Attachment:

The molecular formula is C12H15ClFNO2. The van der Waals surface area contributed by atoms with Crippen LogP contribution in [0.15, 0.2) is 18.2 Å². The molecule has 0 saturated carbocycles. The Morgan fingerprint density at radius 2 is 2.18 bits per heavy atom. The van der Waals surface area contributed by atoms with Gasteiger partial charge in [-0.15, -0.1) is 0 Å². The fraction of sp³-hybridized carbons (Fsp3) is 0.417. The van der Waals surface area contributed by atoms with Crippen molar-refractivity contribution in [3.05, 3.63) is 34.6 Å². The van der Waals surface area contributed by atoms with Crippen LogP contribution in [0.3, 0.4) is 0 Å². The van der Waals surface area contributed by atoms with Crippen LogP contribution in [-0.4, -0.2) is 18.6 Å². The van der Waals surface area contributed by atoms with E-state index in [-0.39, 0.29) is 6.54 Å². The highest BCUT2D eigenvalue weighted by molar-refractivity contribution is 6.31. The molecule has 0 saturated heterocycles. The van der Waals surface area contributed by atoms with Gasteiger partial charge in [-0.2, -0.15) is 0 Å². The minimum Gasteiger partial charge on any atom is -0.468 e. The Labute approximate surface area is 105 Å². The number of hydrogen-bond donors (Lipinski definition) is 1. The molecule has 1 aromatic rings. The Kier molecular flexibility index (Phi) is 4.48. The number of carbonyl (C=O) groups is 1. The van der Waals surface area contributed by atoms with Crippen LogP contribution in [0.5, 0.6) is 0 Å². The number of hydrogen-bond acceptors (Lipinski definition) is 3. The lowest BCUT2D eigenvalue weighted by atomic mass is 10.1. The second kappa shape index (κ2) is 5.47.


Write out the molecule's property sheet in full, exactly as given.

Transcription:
The molecular formula is C12H15ClFNO2. The van der Waals surface area contributed by atoms with Crippen LogP contribution in [0.15, 0.2) is 18.2 Å². The molecule has 0 saturated carbocycles. The Morgan fingerprint density at radius 2 is 2.18 bits per heavy atom. The van der Waals surface area contributed by atoms with Gasteiger partial charge in [-0.15, -0.1) is 0 Å². The fraction of sp³-hybridized carbons (Fsp3) is 0.417. The van der Waals surface area contributed by atoms with Crippen molar-refractivity contribution in [3.05, 3.63) is 34.6 Å². The van der Waals surface area contributed by atoms with Crippen LogP contribution in [0.3, 0.4) is 0 Å². The van der Waals surface area contributed by atoms with Crippen LogP contribution in [-0.4, -0.2) is 18.6 Å². The van der Waals surface area contributed by atoms with E-state index in [-0.39, 0.29) is 6.54 Å². The highest BCUT2D eigenvalue weighted by molar-refractivity contribution is 6.31. The molecule has 0 saturated heterocycles. The van der Waals surface area contributed by atoms with Gasteiger partial charge in [-0.2, -0.15) is 0 Å². The minimum Gasteiger partial charge on any atom is -0.468 e. The Labute approximate surface area is 105 Å². The number of hydrogen-bond donors (Lipinski definition) is 1. The molecule has 1 aromatic rings. The Kier molecular flexibility index (Phi) is 4.48. The number of carbonyl (C=O) groups is 1. The van der Waals surface area contributed by atoms with Crippen LogP contribution in [0.5, 0.6) is 0 Å². The number of hydrogen-bond acceptors (Lipinski definition) is 3. The lowest BCUT2D eigenvalue weighted by atomic mass is 10.1. The second kappa shape index (κ2) is 5.47.